Mad Max: Fury Road on LSD.
Once briefly a harmless jingle, inevitably becoming a near-perturbing earworm, 2014 was the year of ‘Everything Is Awesome’, thanks to the blockbusting ultra-animation, The Lego Movie. A wacko concept bound for critical dismissal defied the odds, both charming and wildly exciting, smartly written but hilariously silly. Through the success of a caped crusader’s solo outing and a not-so efficient Ninjago spin-off, we’ve arrived at the sequel, and what a joy it is.
Bricksburg’s time as a utopia is short-lived, after Duplo aliens invade, turning their happy world into a wasteland, aptly named Apocalypseburg. Amidst the turmoil and raised survival instincts is Emmet (Chris Pratt), an optimistic spirit planning out his life with Lucy (Elizabeth Banks) in a place ravaged of hope. However, when General Mayhem (Stephanie Beatriz) and Queen Watevra Wa-Nabi (Tiffany Haddish) kidnap the residents, Emmet is forced to buck up his courage, with the assistance of hero-figure, Rex Dangervest (also Pratt).
Lucy, Batman (Will Arnett on predictably brilliant form) and others are taken to the Systar System, where an impending marriage awaits them. The thing that really made the first film work was the fact it was high-concept animation; both visual entertainment and a heartwarming tale for families, a reminder to adults particularly that they were kids once, and as such, they should have some compassion to kids. Phil Lord and Christopher Miller, who have penned both scripts, very much continue this theme, this time moving on to a brother and sister’s tenuous relationship when it comes to toys.
Whilst in the mix of all the brick-building tomfoolery and dimension-transitions, you never lose sight of where you are or struggle to comprehend the rules of the feature. It’s only when you walk out and try and explain it, you’ll find yourself bumbling around some convoluted explanation. That in itself is a remarkable achievement; doing something narratively bold and keeping in line with a solid message. The lesson this time round isn’t quite as punchy in the emotional department (although it is drawn out in a much different way than the first’s climactic turn), but as you’d expect from Lord and Miller, the jokes are better, thicker and faster.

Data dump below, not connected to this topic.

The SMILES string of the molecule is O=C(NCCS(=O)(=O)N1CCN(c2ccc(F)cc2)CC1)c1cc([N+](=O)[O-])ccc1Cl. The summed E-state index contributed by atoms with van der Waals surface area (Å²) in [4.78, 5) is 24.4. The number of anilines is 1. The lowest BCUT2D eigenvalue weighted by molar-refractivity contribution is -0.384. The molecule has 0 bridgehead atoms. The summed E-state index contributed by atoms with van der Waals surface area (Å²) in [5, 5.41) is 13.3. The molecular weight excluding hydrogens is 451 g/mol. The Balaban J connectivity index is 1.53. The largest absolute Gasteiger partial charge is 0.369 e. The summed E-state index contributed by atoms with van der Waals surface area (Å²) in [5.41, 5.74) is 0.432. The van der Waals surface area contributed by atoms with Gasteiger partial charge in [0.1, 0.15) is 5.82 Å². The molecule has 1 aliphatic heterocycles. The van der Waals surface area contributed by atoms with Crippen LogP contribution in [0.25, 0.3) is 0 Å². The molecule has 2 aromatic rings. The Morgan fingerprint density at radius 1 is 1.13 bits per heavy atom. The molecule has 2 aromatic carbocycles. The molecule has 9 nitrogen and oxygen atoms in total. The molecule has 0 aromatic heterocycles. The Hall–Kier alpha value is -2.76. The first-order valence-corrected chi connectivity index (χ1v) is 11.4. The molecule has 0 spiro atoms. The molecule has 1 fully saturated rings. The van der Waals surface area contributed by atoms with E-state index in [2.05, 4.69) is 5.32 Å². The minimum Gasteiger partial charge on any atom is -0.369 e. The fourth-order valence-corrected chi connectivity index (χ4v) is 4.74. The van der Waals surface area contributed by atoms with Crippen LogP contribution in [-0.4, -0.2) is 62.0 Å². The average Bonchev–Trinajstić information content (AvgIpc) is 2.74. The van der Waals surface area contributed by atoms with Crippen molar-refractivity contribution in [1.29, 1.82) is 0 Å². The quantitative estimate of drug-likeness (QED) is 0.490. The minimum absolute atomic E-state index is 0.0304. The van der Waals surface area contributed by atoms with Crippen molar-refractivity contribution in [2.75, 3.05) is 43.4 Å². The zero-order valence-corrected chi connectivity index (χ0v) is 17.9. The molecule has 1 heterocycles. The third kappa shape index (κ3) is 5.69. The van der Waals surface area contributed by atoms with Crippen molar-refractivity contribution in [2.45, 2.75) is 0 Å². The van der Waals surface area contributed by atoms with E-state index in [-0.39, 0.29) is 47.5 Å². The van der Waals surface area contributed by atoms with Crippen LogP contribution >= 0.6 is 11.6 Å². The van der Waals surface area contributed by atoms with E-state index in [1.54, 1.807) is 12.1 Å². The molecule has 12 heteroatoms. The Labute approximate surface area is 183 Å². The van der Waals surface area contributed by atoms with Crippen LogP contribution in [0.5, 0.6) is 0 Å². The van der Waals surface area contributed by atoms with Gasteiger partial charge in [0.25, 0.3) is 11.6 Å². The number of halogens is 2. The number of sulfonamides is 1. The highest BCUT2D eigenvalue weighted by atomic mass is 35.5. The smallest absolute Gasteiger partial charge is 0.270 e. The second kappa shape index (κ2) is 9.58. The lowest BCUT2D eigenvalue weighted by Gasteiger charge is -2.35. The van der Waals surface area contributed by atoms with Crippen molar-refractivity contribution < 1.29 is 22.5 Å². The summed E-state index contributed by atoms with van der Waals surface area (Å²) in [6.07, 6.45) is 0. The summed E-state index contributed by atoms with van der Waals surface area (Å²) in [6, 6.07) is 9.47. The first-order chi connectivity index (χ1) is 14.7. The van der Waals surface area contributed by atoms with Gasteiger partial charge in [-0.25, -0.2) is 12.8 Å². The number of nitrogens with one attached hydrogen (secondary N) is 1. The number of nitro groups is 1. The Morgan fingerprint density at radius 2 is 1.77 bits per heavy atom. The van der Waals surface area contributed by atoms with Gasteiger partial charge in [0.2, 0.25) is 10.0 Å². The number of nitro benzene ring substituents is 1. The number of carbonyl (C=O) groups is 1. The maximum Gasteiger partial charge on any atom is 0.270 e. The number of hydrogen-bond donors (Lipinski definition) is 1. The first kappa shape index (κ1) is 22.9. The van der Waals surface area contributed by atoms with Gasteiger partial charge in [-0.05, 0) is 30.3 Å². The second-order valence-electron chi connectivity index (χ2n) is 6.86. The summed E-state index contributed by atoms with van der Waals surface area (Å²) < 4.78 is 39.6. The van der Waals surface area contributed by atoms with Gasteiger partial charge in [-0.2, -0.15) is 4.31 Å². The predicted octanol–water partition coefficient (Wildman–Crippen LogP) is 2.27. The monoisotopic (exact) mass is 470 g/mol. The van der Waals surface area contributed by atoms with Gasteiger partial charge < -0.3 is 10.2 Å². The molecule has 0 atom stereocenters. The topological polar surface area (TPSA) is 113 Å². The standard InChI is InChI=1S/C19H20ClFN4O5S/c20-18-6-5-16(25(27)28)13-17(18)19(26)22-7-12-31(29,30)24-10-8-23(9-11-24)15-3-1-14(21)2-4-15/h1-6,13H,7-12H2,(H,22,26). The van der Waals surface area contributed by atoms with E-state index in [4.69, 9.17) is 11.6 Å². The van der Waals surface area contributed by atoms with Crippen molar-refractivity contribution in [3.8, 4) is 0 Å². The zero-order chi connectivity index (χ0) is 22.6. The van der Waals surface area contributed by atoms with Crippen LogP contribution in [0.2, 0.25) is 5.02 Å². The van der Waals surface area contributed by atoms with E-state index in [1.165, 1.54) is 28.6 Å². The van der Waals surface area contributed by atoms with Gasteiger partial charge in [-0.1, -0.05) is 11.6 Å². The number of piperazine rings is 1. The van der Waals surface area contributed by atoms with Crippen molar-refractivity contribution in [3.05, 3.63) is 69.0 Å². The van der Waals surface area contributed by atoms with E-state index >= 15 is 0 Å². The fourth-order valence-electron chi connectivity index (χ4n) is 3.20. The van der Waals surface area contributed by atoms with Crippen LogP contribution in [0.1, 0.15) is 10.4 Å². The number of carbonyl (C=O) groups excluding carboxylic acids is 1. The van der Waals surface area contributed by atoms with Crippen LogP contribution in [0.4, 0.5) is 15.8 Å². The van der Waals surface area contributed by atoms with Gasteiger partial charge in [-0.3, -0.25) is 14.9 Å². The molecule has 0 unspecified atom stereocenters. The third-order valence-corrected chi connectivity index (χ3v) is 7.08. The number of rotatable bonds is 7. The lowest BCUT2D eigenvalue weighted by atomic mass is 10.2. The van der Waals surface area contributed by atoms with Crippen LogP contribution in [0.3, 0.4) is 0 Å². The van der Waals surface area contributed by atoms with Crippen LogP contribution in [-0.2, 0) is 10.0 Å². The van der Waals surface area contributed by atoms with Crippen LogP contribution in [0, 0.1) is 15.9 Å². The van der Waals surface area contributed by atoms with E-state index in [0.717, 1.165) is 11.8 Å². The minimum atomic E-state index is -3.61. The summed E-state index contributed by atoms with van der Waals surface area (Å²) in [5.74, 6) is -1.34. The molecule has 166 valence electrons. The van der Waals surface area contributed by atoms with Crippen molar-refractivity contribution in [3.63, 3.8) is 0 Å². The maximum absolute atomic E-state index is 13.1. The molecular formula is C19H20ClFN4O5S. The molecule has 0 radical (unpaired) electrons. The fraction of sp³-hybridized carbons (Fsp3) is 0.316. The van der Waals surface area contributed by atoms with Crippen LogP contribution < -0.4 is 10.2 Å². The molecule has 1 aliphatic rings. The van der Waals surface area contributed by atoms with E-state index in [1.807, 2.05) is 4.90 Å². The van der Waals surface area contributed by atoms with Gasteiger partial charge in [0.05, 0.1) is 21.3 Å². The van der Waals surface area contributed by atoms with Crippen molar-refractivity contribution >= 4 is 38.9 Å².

The gags are amazingly varied and seemingly endless. From a vision of the Statue of Liberty à la Planet of the Apes, to Batman referring to his own three movies in production, to a knock at the earlier film’s female representation, to a wide cast of terrific cameos – Velma, Aquaman, Bruce Willis and, wait for it, Ruth Bader Ginsburg. It’s a film that embodies the challenge of make believe and all the strange, imaginative set-pieces that can conjure. Only a small number of the jokes don’t land – Haddish’s villainous royal especially struggles to merge with the rest of the ensemble. But, similarly to the original, the self-referential, uber-meta jabs take form in both zingers and the fabulous, poppy soundtrack. Bringing together a range of artists, including the eagerly-awaited return of The Lonely Island, The Second Part has its very own memorable tune, appropriately named ‘Catchy Song’, with a central, recurring lyric: “This song’s gonna get stuck inside your head!” There’s also the best super-sad twist on a cheery song since Team America.
While Lord and Miller cheekily dissect Hollywood tropes both on and off screen, Mark Mothersbaugh (best known for Trolls) helms the film with a confident hand, helping to orchestrate dazzling, kaleidoscopic action sequences alongside his talented animators. The densely realised visuals are completely bonkers and surreal, but that’s the point isn’t it? The Lego series is an advancement of something as rudimentary as building a tall tower of bricks, an ode to the wonder of the creative side of the brain. And here, among the demented, nonsensically gleeful offerings is Pratt doing a fantastic Kurt Russell impression, skateboarding dinosaurs and Super Mario star-bombs. Name another kids film that riffs on Mad Max: Fury Road and homages 2001: A Space Odyssey while producing something entertaining for the whole family (but particularly the adults).
A surrealist, pop culture tornado that whirls you up and spits you out in a state of post-playtime delirium.
Cameron Frew – @FrewFilm